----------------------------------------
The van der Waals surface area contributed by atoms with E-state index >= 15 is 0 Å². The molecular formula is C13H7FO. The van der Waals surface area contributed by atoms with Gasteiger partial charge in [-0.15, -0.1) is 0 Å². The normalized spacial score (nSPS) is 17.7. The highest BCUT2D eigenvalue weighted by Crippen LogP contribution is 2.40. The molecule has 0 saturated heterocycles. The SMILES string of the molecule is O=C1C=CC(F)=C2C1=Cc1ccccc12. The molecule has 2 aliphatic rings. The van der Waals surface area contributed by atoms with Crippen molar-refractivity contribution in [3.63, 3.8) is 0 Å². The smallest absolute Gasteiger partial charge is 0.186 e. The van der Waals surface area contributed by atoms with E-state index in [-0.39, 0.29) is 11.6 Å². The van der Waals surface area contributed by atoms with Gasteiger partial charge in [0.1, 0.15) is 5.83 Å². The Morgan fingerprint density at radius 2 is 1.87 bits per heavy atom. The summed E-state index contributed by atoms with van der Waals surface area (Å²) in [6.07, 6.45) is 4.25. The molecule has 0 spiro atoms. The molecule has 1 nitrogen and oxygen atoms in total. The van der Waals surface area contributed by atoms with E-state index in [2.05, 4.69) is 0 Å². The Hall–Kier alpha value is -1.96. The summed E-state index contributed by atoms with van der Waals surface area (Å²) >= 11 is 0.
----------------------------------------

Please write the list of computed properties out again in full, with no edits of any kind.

The van der Waals surface area contributed by atoms with E-state index >= 15 is 0 Å². The molecular formula is C13H7FO. The van der Waals surface area contributed by atoms with Gasteiger partial charge in [-0.15, -0.1) is 0 Å². The normalized spacial score (nSPS) is 17.7. The highest BCUT2D eigenvalue weighted by Crippen LogP contribution is 2.40. The molecule has 0 saturated heterocycles. The SMILES string of the molecule is O=C1C=CC(F)=C2C1=Cc1ccccc12. The molecule has 2 aliphatic rings. The van der Waals surface area contributed by atoms with Crippen molar-refractivity contribution in [3.63, 3.8) is 0 Å². The smallest absolute Gasteiger partial charge is 0.186 e. The van der Waals surface area contributed by atoms with E-state index in [-0.39, 0.29) is 11.6 Å². The van der Waals surface area contributed by atoms with Gasteiger partial charge in [0.1, 0.15) is 5.83 Å². The Morgan fingerprint density at radius 2 is 1.87 bits per heavy atom. The summed E-state index contributed by atoms with van der Waals surface area (Å²) in [6.07, 6.45) is 4.25. The molecule has 0 spiro atoms. The molecule has 1 nitrogen and oxygen atoms in total. The van der Waals surface area contributed by atoms with E-state index in [2.05, 4.69) is 0 Å². The Hall–Kier alpha value is -1.96. The summed E-state index contributed by atoms with van der Waals surface area (Å²) >= 11 is 0.